Set screen time limits. Break up the day so its impossible to be glued to the TV or phones all day. And to help with that, her is a list of 10 things you can do.
10 things to do with your teen outside
get active. Teens tend to have alot of energy to get out, so out there and get active with them!
hike, camp, and/or rock climb
go to an amusement park
take a road trip
let them decide
Now you know all the ins and outs of having a great summer with your teens and tweens. Best of luck to you all!
Packing for a week long? Whether you are headed out on a road trip or on a plane, you’ll want to make sure you’ve packed efficiently and haven’t forgot anything important. This checklist of thing to bring with will help you make sure you don;t leave anything behind.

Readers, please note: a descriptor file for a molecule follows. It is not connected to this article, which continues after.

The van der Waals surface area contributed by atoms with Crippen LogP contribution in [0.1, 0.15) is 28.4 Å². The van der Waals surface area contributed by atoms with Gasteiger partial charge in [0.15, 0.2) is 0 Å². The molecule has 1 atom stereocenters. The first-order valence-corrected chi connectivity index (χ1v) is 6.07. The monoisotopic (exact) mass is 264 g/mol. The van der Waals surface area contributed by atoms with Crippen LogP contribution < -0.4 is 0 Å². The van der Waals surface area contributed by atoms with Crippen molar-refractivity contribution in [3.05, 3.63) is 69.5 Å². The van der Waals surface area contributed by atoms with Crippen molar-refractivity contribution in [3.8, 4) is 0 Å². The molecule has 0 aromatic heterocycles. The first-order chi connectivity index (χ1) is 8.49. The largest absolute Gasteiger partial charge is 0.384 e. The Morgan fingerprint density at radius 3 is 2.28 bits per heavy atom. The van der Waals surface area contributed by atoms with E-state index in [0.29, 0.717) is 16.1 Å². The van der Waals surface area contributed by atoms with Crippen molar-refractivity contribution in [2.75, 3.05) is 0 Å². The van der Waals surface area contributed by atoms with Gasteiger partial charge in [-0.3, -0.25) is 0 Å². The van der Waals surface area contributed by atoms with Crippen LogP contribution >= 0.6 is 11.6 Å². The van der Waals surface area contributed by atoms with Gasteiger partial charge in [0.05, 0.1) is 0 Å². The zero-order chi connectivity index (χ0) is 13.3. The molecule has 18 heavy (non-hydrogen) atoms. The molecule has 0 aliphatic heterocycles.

For clothes, I’m a huge for having a capsule ward rope. By that I mean that you want things that are in the same color family or pair well together that have the ability to be layered and mixed and matched, or can be versatile for all different activities you might be a part of while on vacation. Think through your trip and activities you have planned. Do you need to dress up? Go hiking? Do you plan to get in work outs?
Then check the weather. Will it snow? Rain? Be sunny? You can check the weather about 10 days out, but you’ll want to check it again a few days before you go. So you can have a better idea of what it will be like.
2 tank tops (optional)
2 pairs of pants
1 light jacket
7 pairs of underware
7 pairs of socks
Again this depends on what your activities are. If your hiking then pack a pair of hiking boots. If its wintery, pack some fleece lined boots.
1 pair of sneakers or hiking shoes
1 pair of flats
1 dress shoe